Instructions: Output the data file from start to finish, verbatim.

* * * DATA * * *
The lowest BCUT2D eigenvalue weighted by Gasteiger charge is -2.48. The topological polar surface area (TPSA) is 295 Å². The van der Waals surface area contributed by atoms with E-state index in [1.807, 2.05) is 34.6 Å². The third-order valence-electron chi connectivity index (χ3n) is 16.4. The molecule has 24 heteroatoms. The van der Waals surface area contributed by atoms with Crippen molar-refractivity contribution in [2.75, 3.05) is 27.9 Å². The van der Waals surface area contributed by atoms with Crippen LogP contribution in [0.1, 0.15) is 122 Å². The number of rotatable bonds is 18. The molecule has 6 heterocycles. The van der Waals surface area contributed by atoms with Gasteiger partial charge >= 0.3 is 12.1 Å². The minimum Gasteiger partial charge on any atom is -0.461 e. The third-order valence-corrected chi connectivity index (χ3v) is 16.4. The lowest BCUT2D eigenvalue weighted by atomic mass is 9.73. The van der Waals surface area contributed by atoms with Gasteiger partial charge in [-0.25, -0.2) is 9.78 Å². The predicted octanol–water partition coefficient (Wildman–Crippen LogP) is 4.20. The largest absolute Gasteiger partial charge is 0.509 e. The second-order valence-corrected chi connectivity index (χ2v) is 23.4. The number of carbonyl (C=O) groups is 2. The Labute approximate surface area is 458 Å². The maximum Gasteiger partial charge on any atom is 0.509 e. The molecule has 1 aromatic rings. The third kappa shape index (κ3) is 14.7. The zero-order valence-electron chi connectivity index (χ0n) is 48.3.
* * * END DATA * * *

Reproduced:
The lowest BCUT2D eigenvalue weighted by Gasteiger charge is -2.48. The topological polar surface area (TPSA) is 295 Å². The van der Waals surface area contributed by atoms with E-state index in [1.807, 2.05) is 34.6 Å². The third-order valence-electron chi connectivity index (χ3n) is 16.4. The molecule has 24 heteroatoms. The van der Waals surface area contributed by atoms with Crippen molar-refractivity contribution in [2.75, 3.05) is 27.9 Å². The van der Waals surface area contributed by atoms with Crippen LogP contribution in [0.1, 0.15) is 122 Å². The number of rotatable bonds is 18. The molecule has 6 heterocycles. The van der Waals surface area contributed by atoms with Gasteiger partial charge >= 0.3 is 12.1 Å². The minimum Gasteiger partial charge on any atom is -0.461 e. The third-order valence-corrected chi connectivity index (χ3v) is 16.4. The lowest BCUT2D eigenvalue weighted by atomic mass is 9.73. The van der Waals surface area contributed by atoms with Gasteiger partial charge in [-0.25, -0.2) is 9.78 Å². The predicted octanol–water partition coefficient (Wildman–Crippen LogP) is 4.20. The largest absolute Gasteiger partial charge is 0.509 e. The second-order valence-corrected chi connectivity index (χ2v) is 23.4. The number of carbonyl (C=O) groups is 2. The Labute approximate surface area is 458 Å². The maximum Gasteiger partial charge on any atom is 0.509 e. The molecule has 1 aromatic rings. The third kappa shape index (κ3) is 14.7. The zero-order valence-electron chi connectivity index (χ0n) is 48.3.